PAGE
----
And so it ends. By this point I was playing with the cat and my lady was doing the washing up. I have no idea what the point was, just that I know I’ll never get that time back – but thank god I didn’t pay for it.

HIDDEN PLOT-SPOILER NOW

*Want to know what happens that makes it all stupid? Highlight the text below.

It turns out that Hancock has amnesia and forgot that Jason Batemans wife is actually his wife who is also a superhero and his greatest weakness because they are actually 3,000 year old gods who were built as a pair but lose their powers when they’re together and they have to team up quickly to fight Eddie Marsan who has inexplicably learned all of this whilst in prison and is trying to kill people in a hospital he is killed and they must part to keep their powers and so Hancock flies to the moon to print Jason Batemans charity logo on it and thus save the world through the power of branding.

Juno

March 31, 2008

Juno 

Warning – contains spoilers

It’s taken me a week to get over Juno. I saw it last weekend, geared up by the glowing reviews and Oscar receipts. I found out The Moldy Peaches were on the soundtrack well in advance, being a reader of Pitchfork who’s admired the lo fi twosome since their album came out in 2001. It’s fair to say I was looking forward to this film. It’s also fair to say I was massively disappointed by what I saw. I’ll go further… I was bloody annoyed by how utterly shit it is.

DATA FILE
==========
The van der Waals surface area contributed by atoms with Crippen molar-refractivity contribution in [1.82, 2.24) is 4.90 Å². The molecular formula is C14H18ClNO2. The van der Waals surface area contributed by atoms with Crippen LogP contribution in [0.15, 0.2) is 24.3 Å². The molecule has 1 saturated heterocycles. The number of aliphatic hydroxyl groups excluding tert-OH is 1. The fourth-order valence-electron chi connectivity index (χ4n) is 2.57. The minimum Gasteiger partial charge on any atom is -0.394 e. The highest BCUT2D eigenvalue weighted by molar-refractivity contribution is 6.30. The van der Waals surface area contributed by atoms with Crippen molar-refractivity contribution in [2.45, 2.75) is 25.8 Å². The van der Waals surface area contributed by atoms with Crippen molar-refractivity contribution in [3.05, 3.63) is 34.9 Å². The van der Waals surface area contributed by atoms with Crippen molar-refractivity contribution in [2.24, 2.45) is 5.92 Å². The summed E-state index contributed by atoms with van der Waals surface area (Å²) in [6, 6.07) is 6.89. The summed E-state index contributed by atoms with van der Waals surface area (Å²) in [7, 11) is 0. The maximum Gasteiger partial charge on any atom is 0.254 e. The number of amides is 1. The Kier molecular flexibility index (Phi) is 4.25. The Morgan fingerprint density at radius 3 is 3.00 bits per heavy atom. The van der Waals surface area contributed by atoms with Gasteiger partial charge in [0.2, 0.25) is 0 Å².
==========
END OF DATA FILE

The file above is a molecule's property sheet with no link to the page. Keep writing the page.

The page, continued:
First off – Ellen Page’s performance as the eponymous Juno. Ok – so the dialogue she had to work with is soul-crushingly leaden and heavy on the half-arsed witticisms. Fine – she was dressed like the most unconvincing ‘geek’ you’ve ever seen… None of this makes up for the fact that she felt the best way to portray an outsider was to walk like a forty year old man and talk like a sarcastic five-year old. Possibly the most unendearing central performance I’ve seen since Henry: Portrait of a Serial Killer. This probably explains how she only has one friend in the whole movie – an unreconstructed airhead character who is treated completely one-dimensionally. Probably the only kind of chum she’d ever be able to make considering she speaks like a written-out Dawson’s Creek extra.

And that dialogue somehow won an Oscar. There is something inherently wrong with the world when critics and the Academy decide that overwritten rubbish like Juno deserves such an accolade. In one of her first exchanges, Juno says something along the lines of ‘I am fo’ shizz pregnant’ whilst speaking on her oh-so-amusingly-kitsch hamburger phone to aforementioned braindead pal. How amusing – a fifteen year old girl appropriating hip hop language. In the same piece of dialogue she says ‘silencio’ instead of shut up. Another example of how swamped this movie is with clunky, unappealing, unrealistic, smugly self-aware speech.